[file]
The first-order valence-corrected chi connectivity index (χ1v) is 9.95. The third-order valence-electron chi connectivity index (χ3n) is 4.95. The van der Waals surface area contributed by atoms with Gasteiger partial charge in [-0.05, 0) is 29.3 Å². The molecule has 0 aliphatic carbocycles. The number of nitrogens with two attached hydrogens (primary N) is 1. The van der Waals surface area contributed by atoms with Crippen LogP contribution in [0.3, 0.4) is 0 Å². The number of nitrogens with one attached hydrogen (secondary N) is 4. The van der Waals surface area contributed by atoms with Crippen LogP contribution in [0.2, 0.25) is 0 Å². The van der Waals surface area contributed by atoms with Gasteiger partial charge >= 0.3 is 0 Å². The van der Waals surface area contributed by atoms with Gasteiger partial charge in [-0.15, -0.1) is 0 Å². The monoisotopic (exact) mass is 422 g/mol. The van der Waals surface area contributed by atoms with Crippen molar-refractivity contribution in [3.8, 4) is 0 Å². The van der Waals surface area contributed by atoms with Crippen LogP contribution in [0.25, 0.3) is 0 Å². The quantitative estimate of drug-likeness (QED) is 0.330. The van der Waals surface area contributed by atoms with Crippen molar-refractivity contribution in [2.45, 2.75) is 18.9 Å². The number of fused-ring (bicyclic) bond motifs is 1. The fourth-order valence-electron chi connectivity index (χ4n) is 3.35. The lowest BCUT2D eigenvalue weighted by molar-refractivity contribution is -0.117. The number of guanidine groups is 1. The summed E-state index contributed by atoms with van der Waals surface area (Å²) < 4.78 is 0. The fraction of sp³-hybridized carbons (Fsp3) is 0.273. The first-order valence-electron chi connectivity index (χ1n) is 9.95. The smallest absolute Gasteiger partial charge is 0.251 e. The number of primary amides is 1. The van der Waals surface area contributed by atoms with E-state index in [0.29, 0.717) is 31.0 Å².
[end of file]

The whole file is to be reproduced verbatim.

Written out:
The first-order valence-corrected chi connectivity index (χ1v) is 9.95. The third-order valence-electron chi connectivity index (χ3n) is 4.95. The van der Waals surface area contributed by atoms with Gasteiger partial charge in [-0.05, 0) is 29.3 Å². The molecule has 0 aliphatic carbocycles. The number of nitrogens with two attached hydrogens (primary N) is 1. The van der Waals surface area contributed by atoms with Crippen LogP contribution in [0.3, 0.4) is 0 Å². The number of nitrogens with one attached hydrogen (secondary N) is 4. The van der Waals surface area contributed by atoms with Crippen LogP contribution in [0.2, 0.25) is 0 Å². The van der Waals surface area contributed by atoms with Gasteiger partial charge >= 0.3 is 0 Å². The van der Waals surface area contributed by atoms with Gasteiger partial charge in [-0.15, -0.1) is 0 Å². The monoisotopic (exact) mass is 422 g/mol. The van der Waals surface area contributed by atoms with Crippen molar-refractivity contribution in [3.8, 4) is 0 Å². The van der Waals surface area contributed by atoms with Crippen LogP contribution in [0.25, 0.3) is 0 Å². The quantitative estimate of drug-likeness (QED) is 0.330. The van der Waals surface area contributed by atoms with Crippen molar-refractivity contribution in [2.45, 2.75) is 18.9 Å². The number of fused-ring (bicyclic) bond motifs is 1. The fourth-order valence-electron chi connectivity index (χ4n) is 3.35. The lowest BCUT2D eigenvalue weighted by molar-refractivity contribution is -0.117. The number of guanidine groups is 1. The summed E-state index contributed by atoms with van der Waals surface area (Å²) < 4.78 is 0. The fraction of sp³-hybridized carbons (Fsp3) is 0.273. The first-order valence-electron chi connectivity index (χ1n) is 9.95. The smallest absolute Gasteiger partial charge is 0.251 e. The number of primary amides is 1. The van der Waals surface area contributed by atoms with E-state index in [0.29, 0.717) is 31.0 Å².